Clean Air Day 2022: Air pollution impacts every organ in the body

  • For the first time the weight of scientific evidence has come together to confirm that air pollution affects every organ in the body.
  • Contrary to this evidence, when asked most Brits are not aware of the broad health impacts caused by air pollution.
  • The co-ordinators of Clean Air Day, Global Action Plan, want to ensure that the public know that there are actions they can take to decrease both air pollution and its negative health impacts.


The evidence base behind Clean Air Day, the UK’s largest campaign on air pollution by Global Action Plan, today reveals the weight of scientific evidence has strengthened, thereby allowing the organisation to publicly confirm for the first time that air pollution can impact every organ in the body.

The relationship between air pollution and our health has been studied for decades. However, 2022 is the first year Global Action Plan’s review of the evidence base, which is approved by a number of expert bodies[*], has been able to confirm that air pollution can have health impacts on every major organ in the body, can shorten our lives, contribute towards chronic illness and put us more at risk from COVID-19. When we breathe polluted air, it can inflame the lining of our lungs, moving into our bloodstream ending up in the heart and brain, causing lung disease, heart disease, dementia, strokes, and cancer. 


As part of Global Action Plan’s ongoing measurement of public attitudes and behaviours around air pollution in partnership with Opinium, survey data (conducted in June 2022) shows the lack of public awareness on the extent of the health impacts of air pollution. Poor air quality dirties every organ in the body, but Brits only connect it with lung related health issues.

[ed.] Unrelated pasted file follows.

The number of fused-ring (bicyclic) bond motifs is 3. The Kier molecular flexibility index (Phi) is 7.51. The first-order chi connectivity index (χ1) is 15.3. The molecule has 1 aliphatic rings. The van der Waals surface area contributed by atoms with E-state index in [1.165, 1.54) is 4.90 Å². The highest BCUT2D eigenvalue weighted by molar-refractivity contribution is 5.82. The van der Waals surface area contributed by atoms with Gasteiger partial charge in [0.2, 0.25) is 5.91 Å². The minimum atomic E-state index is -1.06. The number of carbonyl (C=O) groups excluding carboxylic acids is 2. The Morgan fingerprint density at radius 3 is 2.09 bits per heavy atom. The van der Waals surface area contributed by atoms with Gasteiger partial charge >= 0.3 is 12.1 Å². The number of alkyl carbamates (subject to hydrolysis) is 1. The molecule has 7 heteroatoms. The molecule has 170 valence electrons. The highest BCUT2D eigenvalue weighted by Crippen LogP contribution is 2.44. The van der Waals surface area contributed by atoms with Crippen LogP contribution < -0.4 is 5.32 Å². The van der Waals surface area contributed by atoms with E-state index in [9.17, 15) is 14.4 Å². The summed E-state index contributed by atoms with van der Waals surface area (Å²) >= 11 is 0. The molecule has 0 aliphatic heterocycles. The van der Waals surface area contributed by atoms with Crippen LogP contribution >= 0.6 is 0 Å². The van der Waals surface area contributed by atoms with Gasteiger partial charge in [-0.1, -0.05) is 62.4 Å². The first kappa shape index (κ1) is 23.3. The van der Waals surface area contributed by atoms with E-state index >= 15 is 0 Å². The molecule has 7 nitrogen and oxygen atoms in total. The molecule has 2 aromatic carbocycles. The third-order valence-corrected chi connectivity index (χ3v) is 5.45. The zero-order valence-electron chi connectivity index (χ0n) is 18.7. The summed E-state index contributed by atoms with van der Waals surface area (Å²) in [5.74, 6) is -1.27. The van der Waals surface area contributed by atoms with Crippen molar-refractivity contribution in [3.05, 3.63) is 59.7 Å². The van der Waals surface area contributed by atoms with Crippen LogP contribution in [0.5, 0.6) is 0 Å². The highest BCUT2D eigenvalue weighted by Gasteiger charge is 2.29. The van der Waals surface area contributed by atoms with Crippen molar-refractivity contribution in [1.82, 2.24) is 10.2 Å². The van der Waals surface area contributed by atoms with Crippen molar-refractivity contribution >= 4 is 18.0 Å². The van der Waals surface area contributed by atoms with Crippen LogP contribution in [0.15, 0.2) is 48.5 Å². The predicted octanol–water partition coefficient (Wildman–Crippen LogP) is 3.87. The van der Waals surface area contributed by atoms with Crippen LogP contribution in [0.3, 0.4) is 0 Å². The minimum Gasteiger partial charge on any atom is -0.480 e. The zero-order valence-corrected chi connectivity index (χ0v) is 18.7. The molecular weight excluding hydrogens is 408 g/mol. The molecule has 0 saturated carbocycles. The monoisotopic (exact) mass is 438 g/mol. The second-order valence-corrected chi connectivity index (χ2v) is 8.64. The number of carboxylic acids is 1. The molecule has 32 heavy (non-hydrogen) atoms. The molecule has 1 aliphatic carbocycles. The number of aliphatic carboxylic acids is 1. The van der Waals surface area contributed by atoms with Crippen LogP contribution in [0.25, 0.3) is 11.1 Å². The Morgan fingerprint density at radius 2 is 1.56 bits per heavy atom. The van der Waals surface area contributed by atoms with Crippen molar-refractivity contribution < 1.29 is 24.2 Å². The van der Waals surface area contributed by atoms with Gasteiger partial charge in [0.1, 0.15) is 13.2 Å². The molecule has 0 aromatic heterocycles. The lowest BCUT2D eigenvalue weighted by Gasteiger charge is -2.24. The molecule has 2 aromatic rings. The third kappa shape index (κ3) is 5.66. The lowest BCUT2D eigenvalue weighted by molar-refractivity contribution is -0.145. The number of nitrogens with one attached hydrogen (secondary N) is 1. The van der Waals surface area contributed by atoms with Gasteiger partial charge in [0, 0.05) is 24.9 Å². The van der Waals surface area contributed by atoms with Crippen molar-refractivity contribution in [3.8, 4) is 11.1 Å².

• Nearly half (49%) of people think air pollution is connected to worsening of asthma symptoms and 46% to development of asthma.
  • 44% also rightly connect it to poor lung function development, 42% bronchitis, and 35% lung cancer.
  • Only 12% of Brits associate it with strokes, 10% with dementia, and 18% poor brain development.


While public understanding on the health impacts of air pollution is imperative, it is also important that people understand there are actions they can take to decrease air pollution.


Global Action Plan’s Clean Air Day campaign explains the health impacts, but also showcases the simple steps we can all take to reduce the air pollution we cause and the positive impact that taking action will have for us and our wider community. Whilst these actions are important to give people the agency to tackle air pollution, the campaign also recognises the crucial role that decision makers play in creating clean air communities for all.


In line with the evidence and this year’s Clean Air Day theme “Air pollution dirties every organ in your body. Take steps to improve your health and the planet this Clean Air Day”, Global Action Plan is promoting the primary action of walking for shorter journeys, for those who can. A quarter (25%) of journeys in England are under one mile, so for those who are able, swapping the car to walk can make a difference. The charity has also launched its first ever Clean Air Day Walking Playlist and walking toolkit to motivate Brits whilst out walking.


The key actions for Clean Air Day 2022 include:

  • Talking to someone about the harms of air pollution.
  • Walking those short distance trips and leaving the car at home, where you can.